Swingtown: The Premiere

Tonight was the premiere of CBS's summer show Swingtown. My hopes were high as I sat down to watch what could potentially be a salute to open relationships and the "free love" of The Seventies. Unfortunately, I don't feel like the show delivered.



Perhaps it was the fact that we all knew the inevitable was going to happen, so the show felt rushed. Or maybe it was the fact that the characters were insanely predictable from the minute we met them. Or could it be the fact that they packed almost EVERY seventies cliche into one mere hour-long episode? It could just be that the acting was mediocre at best. But I would bet it's a combination thereof. Hey, at least the music was good! (And I'd hope it would be, since they promoted it at the bottom of the screen every time a song was playing. Hellooooo advertising!)


OK, so I'm probably being a little harsh, since it's only the pilot episode, but although my wise friend cautioned me that she was worried even the best intentions might be ruined if they got too corny with it, I was still let down by what could be a potentially really fun-loving farout show! (Well, at least they haven't overpowered us with the seventies vernacular... yet.)


Here's the thing: If you're going to have a show like Swingtown, you're going to have to go all the way. (Pun totally intended!) Swingtown has enormous potential to really show the struggles of couples trying to discover for themselves how the 'free love' concept fits in their own lives. You're going to need more provocative scenes to make it believable, and you're going to have to show the scope of emotions that the characters go through trying to reshape their relationship. At this point, America is still too puritanical to accept that kind of unconventionality on primetime TV. And I'm not saying that's a problem, I'm just saying that the creators of Swingtown need to accept that, and take their show to a more fitting outlet. HBO, for example.


I felt like the major part of what was lacking in this pilot episode was character development. Most pilot episodes take the time to really introduce you to your characters. They give you some time to get to know these people, so when a big change occurs you're able to really empathize and understand the gravity of the situation.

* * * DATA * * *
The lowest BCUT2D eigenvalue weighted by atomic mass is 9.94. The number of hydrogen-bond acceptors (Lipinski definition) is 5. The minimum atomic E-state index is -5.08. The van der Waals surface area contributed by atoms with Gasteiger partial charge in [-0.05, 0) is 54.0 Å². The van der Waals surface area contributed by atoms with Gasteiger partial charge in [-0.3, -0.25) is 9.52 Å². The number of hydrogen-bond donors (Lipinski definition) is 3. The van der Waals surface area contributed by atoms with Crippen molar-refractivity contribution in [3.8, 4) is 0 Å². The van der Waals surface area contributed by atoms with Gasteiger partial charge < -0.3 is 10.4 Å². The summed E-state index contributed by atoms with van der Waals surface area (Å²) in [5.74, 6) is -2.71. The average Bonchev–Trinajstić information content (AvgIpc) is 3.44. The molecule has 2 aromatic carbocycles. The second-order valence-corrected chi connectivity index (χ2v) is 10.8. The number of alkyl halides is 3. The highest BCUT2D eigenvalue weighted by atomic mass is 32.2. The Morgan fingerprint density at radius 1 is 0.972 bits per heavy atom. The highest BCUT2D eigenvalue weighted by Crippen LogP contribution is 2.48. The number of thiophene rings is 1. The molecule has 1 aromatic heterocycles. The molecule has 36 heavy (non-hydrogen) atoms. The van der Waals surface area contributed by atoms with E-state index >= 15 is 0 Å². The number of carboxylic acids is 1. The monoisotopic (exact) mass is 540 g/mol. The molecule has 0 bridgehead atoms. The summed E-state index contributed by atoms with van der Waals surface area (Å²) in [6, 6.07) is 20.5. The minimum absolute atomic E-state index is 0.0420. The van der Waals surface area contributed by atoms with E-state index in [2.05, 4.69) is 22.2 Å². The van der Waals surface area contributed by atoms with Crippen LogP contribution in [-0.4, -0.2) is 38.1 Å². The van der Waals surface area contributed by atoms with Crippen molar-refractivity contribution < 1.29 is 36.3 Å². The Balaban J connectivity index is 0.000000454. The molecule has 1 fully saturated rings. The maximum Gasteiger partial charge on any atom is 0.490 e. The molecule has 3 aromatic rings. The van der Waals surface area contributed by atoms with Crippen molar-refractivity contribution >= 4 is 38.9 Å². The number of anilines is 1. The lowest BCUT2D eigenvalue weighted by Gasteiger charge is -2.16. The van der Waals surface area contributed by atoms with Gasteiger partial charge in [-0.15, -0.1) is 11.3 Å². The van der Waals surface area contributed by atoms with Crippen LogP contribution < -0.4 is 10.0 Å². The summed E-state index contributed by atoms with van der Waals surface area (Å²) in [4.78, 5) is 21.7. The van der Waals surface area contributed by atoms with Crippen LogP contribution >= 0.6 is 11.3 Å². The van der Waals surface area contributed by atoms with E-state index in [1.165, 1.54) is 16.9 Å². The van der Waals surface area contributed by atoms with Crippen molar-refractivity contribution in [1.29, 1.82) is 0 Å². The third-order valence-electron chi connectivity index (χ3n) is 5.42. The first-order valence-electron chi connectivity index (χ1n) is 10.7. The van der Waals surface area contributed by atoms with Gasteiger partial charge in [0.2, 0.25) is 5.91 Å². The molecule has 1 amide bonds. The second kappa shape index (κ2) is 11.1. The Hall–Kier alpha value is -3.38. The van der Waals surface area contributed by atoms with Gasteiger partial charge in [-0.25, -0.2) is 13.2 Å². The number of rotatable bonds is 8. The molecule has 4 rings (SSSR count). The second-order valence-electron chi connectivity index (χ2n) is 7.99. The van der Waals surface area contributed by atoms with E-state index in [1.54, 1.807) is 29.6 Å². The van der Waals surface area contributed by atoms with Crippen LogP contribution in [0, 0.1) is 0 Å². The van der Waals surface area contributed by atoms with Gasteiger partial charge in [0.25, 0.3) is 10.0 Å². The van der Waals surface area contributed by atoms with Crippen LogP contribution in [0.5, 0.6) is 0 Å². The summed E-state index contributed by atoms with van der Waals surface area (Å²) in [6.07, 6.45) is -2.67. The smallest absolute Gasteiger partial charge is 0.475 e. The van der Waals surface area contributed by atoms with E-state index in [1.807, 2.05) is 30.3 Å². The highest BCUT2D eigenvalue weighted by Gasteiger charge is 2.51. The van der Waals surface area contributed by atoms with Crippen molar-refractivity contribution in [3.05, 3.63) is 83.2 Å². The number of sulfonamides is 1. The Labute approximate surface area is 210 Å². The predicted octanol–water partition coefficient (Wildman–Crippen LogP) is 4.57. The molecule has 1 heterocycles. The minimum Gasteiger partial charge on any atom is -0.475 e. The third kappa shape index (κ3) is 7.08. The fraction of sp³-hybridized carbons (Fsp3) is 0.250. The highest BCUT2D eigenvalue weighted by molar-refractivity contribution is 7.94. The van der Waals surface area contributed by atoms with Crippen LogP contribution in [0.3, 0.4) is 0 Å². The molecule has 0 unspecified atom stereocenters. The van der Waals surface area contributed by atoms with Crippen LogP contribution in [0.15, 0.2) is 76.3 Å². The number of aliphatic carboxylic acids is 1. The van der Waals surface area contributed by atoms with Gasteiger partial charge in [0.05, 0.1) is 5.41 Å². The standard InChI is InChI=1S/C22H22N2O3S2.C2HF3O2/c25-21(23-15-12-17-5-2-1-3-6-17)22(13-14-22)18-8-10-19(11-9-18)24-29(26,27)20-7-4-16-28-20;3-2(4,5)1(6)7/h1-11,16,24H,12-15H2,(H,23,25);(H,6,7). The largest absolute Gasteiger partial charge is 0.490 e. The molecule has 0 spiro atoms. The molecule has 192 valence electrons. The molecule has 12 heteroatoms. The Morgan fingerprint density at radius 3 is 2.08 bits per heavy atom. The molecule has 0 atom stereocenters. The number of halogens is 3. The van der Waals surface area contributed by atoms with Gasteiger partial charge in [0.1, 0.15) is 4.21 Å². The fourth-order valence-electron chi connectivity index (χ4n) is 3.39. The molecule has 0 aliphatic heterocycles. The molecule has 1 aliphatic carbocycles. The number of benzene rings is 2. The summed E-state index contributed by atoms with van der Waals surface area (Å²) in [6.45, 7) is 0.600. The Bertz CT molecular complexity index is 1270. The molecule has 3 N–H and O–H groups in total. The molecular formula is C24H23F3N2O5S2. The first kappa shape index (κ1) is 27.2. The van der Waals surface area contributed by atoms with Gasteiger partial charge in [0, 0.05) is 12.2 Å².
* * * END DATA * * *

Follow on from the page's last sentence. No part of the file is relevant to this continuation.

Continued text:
Because we knew that new-to-the-neighborhood Susan & Bruce Miller were inevitably going to be tempted by the swinger lifestyle of their new neighbors Tom & Trina, it seemed like the character development was skipped over to jump directly into the plot. Besides a quick quibble between Susan & Bruce which hinted at their less than perfect sex life, we didn't really know what was going on with their marriage before they jumped right into a foursome! Sure the quaalude and marijuana helped, but I just felt like the whole thing was hasty.


I was also slightly puzzled by the attempt to create profound storylines for other characters, such as Susan & Bruce's teenage daughter Laurie having a less than professional relationship with her teacher, and a sex-only relationship with her stoner boyfriend. Also, runaway Samantha's breaking and entering and what will be an inevitable blossoming relationship with Susan & Bruce's son, B.J.. And even prudish neighbors Janet & Roger's son getting beat up by a girl for spreading rumors about them "going all the way". To me, it was an overzealous attempt to fit more into an hour than is possible. It just left all the storylines feeling inadequate & a feeling of predictability that makes me wonder if it's even worth it to see these stories play out. I think it would have been much better suited to introduce these storylines later on in the season to allow for proper progression.


I'm probably being a bit ruthless here, but I was really hoping CBS could deliver an intellectual view of alternative lifestyles without cheesing it up.

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